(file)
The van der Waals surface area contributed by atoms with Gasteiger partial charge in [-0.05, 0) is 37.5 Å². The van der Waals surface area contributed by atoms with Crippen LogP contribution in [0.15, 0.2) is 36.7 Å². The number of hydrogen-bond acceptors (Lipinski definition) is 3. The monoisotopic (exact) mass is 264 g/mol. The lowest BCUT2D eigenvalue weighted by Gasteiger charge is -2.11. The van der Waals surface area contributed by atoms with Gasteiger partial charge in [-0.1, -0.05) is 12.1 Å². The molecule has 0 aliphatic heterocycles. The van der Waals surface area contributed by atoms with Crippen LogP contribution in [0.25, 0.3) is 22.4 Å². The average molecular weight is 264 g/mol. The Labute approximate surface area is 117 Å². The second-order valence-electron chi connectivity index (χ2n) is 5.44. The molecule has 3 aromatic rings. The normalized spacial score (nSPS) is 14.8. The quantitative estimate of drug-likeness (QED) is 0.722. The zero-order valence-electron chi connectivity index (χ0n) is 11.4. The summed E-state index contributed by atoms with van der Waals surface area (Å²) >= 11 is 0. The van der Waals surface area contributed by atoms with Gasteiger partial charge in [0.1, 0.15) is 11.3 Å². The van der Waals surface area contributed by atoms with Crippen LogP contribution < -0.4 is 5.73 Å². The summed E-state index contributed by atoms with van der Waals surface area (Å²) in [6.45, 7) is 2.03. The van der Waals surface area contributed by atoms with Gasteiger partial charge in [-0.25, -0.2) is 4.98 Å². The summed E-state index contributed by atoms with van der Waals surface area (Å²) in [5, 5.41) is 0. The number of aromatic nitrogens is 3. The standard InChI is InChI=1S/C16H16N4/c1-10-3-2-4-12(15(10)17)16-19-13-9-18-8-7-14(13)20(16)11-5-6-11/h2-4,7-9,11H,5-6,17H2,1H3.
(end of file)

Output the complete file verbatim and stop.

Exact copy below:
The van der Waals surface area contributed by atoms with Gasteiger partial charge in [-0.05, 0) is 37.5 Å². The van der Waals surface area contributed by atoms with Crippen LogP contribution in [0.15, 0.2) is 36.7 Å². The number of hydrogen-bond acceptors (Lipinski definition) is 3. The monoisotopic (exact) mass is 264 g/mol. The lowest BCUT2D eigenvalue weighted by Gasteiger charge is -2.11. The van der Waals surface area contributed by atoms with Gasteiger partial charge in [-0.1, -0.05) is 12.1 Å². The molecule has 0 aliphatic heterocycles. The van der Waals surface area contributed by atoms with Crippen LogP contribution in [0.25, 0.3) is 22.4 Å². The average molecular weight is 264 g/mol. The Labute approximate surface area is 117 Å². The second-order valence-electron chi connectivity index (χ2n) is 5.44. The molecule has 3 aromatic rings. The normalized spacial score (nSPS) is 14.8. The quantitative estimate of drug-likeness (QED) is 0.722. The zero-order valence-electron chi connectivity index (χ0n) is 11.4. The summed E-state index contributed by atoms with van der Waals surface area (Å²) >= 11 is 0. The van der Waals surface area contributed by atoms with Gasteiger partial charge in [0.1, 0.15) is 11.3 Å². The van der Waals surface area contributed by atoms with Crippen LogP contribution < -0.4 is 5.73 Å². The summed E-state index contributed by atoms with van der Waals surface area (Å²) in [6.45, 7) is 2.03. The van der Waals surface area contributed by atoms with Gasteiger partial charge in [-0.25, -0.2) is 4.98 Å². The summed E-state index contributed by atoms with van der Waals surface area (Å²) in [5, 5.41) is 0. The number of aromatic nitrogens is 3. The standard InChI is InChI=1S/C16H16N4/c1-10-3-2-4-12(15(10)17)16-19-13-9-18-8-7-14(13)20(16)11-5-6-11/h2-4,7-9,11H,5-6,17H2,1H3.